After a series of delays, the Department of Communications has published its policy on high-demand spectrum.
According to communications minister Stella Ndabeni-Abrahams, a large portion of the high-demand spectrum will be assigned to the Wholesale Open Access Network (WOAN).
This directive was first outlined in the Electronic Communications Act last year, and this statement is aligned with the plan set out in that document.
A tranche of spectrum is to be assigned first to the WOAN, and the policy adds that only once this has been assigned will mobile networks have access to the scarce resource.
There is no information regarding exactly how much of the available spectrum will be given to the WOAN, but the document does state that the WOAN must have preferential treatment when it comes to the assignment of spectrum within the 700MHz, 800MHz, and 2,600MHz bands.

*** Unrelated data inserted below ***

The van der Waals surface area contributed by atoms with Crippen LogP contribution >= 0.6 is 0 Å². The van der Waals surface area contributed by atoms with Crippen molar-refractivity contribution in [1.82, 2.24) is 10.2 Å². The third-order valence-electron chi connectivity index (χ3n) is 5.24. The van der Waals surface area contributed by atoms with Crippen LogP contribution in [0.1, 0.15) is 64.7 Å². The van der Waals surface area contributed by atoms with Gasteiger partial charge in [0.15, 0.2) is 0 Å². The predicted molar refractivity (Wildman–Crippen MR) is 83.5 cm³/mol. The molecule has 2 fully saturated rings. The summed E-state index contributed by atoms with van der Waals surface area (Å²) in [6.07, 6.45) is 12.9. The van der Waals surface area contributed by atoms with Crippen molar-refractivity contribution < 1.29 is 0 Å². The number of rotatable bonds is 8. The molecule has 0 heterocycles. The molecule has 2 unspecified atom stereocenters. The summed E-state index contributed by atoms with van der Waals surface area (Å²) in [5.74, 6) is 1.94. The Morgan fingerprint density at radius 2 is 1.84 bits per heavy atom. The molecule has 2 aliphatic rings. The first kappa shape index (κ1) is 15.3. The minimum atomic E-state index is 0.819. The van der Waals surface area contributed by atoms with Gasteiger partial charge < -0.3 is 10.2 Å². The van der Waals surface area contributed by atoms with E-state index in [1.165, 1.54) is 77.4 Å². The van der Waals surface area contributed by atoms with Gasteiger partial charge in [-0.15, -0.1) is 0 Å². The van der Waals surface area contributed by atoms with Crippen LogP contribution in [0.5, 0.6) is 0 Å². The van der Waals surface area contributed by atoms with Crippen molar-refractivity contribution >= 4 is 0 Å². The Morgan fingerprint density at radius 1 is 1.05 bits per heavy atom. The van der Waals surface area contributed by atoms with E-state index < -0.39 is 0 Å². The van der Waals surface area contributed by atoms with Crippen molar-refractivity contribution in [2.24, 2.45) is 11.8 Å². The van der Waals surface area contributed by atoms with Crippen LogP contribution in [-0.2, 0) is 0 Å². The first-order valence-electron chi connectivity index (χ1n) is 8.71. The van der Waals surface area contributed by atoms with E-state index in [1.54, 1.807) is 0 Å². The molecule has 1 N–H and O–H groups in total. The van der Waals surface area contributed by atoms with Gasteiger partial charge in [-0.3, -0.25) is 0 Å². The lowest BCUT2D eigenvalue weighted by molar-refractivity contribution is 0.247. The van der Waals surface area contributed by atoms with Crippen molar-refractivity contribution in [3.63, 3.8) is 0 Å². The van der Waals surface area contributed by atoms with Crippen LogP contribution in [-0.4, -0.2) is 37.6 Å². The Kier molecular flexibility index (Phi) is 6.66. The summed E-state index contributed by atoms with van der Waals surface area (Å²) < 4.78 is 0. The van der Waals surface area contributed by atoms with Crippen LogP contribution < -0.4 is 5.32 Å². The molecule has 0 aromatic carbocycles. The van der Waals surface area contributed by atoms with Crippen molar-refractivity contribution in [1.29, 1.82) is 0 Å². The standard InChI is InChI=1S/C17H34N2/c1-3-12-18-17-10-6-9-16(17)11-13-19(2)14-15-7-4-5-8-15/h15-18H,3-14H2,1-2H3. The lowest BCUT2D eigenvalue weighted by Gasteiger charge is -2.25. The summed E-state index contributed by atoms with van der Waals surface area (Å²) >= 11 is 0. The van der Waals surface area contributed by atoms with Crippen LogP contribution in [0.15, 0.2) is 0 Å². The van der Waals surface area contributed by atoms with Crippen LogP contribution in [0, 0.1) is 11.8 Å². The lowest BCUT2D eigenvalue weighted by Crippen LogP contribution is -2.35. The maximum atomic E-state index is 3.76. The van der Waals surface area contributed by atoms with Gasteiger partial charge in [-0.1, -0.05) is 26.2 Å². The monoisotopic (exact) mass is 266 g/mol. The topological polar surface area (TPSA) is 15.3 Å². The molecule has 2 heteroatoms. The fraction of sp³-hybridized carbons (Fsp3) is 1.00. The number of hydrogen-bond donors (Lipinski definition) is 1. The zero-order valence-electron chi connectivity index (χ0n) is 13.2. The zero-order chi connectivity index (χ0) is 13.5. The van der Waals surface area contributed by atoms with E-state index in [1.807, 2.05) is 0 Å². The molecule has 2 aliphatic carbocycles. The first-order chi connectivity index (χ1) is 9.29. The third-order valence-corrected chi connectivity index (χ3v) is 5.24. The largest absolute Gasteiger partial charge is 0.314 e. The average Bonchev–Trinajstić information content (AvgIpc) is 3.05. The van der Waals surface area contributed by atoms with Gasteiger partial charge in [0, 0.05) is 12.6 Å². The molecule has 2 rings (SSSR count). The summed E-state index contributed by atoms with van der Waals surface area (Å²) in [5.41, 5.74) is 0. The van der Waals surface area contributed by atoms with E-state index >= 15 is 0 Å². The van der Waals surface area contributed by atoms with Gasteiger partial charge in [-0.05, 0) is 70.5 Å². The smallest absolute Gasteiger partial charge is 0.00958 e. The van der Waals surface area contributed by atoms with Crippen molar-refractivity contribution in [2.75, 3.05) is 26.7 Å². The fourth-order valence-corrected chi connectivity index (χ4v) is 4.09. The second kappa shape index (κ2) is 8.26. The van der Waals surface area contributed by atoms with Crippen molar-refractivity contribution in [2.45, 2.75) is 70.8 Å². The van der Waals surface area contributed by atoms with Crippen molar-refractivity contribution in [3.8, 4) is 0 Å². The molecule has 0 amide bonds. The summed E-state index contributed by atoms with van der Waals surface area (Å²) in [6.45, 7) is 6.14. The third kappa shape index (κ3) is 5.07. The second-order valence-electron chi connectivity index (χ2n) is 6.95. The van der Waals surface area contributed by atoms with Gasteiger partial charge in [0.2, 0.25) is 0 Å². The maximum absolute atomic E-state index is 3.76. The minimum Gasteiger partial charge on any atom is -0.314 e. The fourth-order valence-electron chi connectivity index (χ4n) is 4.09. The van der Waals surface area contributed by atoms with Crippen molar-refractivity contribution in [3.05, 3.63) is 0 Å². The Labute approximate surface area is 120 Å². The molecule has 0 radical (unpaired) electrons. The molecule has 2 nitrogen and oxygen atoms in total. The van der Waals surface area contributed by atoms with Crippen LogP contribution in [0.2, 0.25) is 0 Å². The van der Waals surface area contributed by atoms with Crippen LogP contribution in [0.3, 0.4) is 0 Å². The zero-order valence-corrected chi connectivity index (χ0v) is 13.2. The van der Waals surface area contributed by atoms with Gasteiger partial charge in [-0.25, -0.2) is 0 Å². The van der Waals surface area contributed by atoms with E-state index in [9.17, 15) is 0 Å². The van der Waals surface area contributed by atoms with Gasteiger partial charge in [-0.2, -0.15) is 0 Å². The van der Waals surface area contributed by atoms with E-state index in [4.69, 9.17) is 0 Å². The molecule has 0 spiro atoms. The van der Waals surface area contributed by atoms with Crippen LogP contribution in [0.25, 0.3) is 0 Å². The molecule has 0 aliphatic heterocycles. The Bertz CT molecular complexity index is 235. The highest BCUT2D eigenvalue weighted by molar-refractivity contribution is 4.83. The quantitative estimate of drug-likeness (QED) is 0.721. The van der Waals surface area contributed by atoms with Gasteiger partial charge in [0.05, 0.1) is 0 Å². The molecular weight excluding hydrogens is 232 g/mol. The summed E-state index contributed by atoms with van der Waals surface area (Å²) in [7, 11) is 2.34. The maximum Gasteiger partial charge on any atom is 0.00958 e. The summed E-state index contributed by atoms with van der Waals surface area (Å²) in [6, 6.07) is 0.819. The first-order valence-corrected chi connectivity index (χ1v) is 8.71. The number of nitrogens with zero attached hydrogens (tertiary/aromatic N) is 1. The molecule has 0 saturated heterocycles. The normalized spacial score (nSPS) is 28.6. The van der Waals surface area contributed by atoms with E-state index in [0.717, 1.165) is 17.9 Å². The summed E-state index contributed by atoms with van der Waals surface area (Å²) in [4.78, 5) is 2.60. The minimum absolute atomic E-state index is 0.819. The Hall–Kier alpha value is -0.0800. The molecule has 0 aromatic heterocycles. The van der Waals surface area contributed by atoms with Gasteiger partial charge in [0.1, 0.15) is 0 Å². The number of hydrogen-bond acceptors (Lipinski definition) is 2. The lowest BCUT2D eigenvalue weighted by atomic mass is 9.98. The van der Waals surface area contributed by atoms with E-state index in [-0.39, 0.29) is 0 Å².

According to the document, the assignment of high-demand spectrum not reserved for assignment to the WOAN must ensure that the following policy objectives are achieved:
- Leasing of electronic communications networks and electronic communications facilities and provision of wholesale capacity to other licensees, including to the WOAN upon request, as soon as the WOAN is licensed.
- Universal access and universal service obligations to ensure high-quality network availability in rural and under-serviced areas
- The obligations must be complied with in rural and under -serviced areas before the assigned spectrum may be used it other areas bearing in mind practicalities such as the unsuitability of certain high band spectrum for rural areas
- A single entity may not control the spectrum;
- Compliance with empowerment requirements.
These conditions are largely in line with the above-mentioned Electronic Communications Amendment Act published last year, although Ndabeni-Abrahams added that the assignment of 5G spectrum would be covered in a separate policy directive sometime in 2020.